from Fruit Garden and Home
Thank God For a Garden
by Ellis Parker Butler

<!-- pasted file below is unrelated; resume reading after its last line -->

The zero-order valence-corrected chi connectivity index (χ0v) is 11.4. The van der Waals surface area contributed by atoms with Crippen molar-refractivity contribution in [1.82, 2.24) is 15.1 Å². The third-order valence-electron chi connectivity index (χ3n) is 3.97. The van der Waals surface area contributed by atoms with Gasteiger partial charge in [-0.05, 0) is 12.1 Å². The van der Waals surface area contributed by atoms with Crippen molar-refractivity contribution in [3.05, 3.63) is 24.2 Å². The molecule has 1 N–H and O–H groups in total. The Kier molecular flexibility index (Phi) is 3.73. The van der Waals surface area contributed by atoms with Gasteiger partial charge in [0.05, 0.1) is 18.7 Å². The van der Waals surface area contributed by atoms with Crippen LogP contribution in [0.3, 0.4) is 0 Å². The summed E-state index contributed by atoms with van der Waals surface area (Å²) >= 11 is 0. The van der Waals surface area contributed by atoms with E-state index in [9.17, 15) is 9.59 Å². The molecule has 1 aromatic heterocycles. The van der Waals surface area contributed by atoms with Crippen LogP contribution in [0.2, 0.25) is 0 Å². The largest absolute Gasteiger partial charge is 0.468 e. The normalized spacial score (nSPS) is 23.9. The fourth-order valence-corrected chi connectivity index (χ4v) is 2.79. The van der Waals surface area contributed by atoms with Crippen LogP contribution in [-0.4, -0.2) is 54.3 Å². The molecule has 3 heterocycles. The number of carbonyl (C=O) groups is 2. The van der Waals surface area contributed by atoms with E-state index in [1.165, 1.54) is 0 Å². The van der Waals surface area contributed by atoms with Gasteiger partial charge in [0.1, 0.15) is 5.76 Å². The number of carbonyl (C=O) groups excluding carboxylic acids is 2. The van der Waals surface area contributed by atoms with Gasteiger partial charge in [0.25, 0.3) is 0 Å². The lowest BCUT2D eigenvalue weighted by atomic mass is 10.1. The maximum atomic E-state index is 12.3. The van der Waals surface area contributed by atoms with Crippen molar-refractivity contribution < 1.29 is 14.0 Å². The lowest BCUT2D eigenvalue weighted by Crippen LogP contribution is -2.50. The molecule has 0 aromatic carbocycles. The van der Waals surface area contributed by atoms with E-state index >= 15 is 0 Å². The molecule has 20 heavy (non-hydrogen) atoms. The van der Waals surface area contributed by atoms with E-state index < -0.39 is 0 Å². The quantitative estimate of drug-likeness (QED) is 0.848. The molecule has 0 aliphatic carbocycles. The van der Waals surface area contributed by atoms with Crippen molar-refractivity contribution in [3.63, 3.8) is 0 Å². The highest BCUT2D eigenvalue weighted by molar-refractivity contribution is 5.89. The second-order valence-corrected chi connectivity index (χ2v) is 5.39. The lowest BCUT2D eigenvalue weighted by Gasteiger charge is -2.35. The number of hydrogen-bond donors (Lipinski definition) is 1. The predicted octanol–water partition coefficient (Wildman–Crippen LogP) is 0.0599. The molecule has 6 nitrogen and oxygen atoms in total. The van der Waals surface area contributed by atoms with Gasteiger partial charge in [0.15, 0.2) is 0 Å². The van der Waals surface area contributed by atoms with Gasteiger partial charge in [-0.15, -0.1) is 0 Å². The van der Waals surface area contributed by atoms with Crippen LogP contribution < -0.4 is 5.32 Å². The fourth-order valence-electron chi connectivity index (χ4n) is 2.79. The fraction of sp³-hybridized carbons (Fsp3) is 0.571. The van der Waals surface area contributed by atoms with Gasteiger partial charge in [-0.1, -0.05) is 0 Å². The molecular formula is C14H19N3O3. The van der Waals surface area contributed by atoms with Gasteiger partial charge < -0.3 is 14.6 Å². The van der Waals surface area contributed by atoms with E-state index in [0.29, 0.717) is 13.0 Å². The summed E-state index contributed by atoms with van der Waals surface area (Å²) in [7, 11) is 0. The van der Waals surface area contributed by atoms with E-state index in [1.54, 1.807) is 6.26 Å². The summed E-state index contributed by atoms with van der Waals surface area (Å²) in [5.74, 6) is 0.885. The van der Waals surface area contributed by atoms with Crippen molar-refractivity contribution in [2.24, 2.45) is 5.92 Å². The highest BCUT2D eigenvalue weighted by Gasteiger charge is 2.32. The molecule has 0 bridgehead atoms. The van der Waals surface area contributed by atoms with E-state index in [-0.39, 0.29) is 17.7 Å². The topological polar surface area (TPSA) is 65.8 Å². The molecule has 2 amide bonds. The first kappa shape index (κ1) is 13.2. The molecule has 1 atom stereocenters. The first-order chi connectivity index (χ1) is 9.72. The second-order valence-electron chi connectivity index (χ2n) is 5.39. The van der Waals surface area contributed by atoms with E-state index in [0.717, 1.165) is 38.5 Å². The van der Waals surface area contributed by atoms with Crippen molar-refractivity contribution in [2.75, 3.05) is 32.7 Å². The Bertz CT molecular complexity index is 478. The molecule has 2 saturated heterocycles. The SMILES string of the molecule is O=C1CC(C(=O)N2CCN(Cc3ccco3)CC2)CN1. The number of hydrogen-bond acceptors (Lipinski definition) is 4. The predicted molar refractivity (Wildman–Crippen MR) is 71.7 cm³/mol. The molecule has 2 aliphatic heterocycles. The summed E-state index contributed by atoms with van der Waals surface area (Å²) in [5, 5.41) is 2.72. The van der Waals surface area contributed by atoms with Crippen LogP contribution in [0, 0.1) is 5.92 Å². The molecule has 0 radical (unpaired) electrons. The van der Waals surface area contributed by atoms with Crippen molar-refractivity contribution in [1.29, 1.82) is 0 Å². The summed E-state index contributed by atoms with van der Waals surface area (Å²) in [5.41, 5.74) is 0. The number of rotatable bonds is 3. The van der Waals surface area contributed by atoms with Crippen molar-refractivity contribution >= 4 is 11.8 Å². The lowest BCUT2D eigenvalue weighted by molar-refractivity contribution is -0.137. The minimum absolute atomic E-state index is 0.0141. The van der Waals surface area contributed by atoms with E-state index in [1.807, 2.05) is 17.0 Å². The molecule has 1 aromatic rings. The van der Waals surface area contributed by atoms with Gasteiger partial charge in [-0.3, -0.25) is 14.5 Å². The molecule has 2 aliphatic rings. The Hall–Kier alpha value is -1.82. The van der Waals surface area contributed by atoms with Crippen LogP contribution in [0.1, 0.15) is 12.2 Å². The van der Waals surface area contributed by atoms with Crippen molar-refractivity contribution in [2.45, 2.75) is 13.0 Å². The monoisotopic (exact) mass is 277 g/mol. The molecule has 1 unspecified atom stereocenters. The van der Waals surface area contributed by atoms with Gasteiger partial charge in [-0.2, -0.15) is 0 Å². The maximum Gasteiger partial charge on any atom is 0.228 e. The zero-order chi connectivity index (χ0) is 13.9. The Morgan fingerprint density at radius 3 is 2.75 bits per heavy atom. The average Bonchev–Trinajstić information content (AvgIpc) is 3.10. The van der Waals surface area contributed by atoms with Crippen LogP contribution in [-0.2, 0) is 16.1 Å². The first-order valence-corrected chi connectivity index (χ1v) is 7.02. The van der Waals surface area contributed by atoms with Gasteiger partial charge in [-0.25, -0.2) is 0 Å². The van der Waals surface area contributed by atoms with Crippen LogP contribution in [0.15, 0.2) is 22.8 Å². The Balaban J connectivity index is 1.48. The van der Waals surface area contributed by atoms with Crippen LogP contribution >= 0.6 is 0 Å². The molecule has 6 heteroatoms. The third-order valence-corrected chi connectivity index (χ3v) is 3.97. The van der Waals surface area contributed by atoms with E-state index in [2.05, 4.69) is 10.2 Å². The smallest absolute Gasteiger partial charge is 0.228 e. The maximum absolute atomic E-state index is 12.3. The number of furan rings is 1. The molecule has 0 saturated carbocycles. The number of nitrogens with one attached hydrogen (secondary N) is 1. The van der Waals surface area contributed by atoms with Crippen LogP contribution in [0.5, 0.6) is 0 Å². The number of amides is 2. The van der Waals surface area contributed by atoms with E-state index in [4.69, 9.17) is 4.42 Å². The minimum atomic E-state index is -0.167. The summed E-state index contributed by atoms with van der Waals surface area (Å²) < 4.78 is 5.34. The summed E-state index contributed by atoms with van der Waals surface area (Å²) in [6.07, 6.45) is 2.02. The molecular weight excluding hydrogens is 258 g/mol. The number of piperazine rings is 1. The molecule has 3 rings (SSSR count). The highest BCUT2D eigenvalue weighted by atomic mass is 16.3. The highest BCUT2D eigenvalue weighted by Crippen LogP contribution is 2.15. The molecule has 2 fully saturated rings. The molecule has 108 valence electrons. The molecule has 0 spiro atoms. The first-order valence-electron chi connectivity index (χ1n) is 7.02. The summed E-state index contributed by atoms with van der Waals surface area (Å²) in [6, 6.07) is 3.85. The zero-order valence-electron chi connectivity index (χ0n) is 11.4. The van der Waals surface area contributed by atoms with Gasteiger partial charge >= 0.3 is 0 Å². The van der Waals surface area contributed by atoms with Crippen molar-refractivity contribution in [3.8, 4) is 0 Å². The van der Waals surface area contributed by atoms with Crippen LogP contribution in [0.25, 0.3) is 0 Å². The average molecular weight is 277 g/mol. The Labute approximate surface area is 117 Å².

This will be published sometime in mid-winter, I suppose, but it is now October, and last night I seated myself at my radio and put the ear phones on my ears and pushed the Joojigger around until I was receiving entertainment from Station WJZ, which is at Newark, New Jersey. Sometimes, when I have been out in a strong wind and the breezes have been napping my ears back and forth violently, my ears are tender and sore, and the snug clasp of my radio ear phones causes my ears to ache in the joints, but yesterday was a calm day and the only joints in my anatomy that did not ache were my ear joints. As soon as I "got" Newark on my radio a lady with a nice soprano voice began to sing. I had worked all day and had moved several tons of soil, under which I had placed 517 tulip bulbs, then replacing the soil. Before that I had loosened and crumbled the soil, mixing into it the proper fertilizer. I had also untied all the bags containing my last year's tulips, assorted them, counted them and listed them. I had bought one hundred wired labels and one hundred galvanized iron rose stakes. As the rose stakes were merely straight pieces of very tough iron wire I had taken a heavy pair of pliers and bent the end of each stake into a loop, so that I could wire the name tags into the loop. All day long I dug and lifted baskets of earth from one place to another, buried bulbs, covered bulbs, staked bulbs and exercised 245 muscles that had been reposing in indolence theretofore. When the sunset and darkness came I had buried 517 bulbs and had 517 assorted aches and creaks and stiffnesses. I also had 1,010 more bulbs to put in. And when the soprano lady in Newark, N. J., began to sing she sang "Thank God for a garden, be it ever so small." This morning I would not care a cent if my garden was 1,010 tulip bulbs smaller than I have planned it.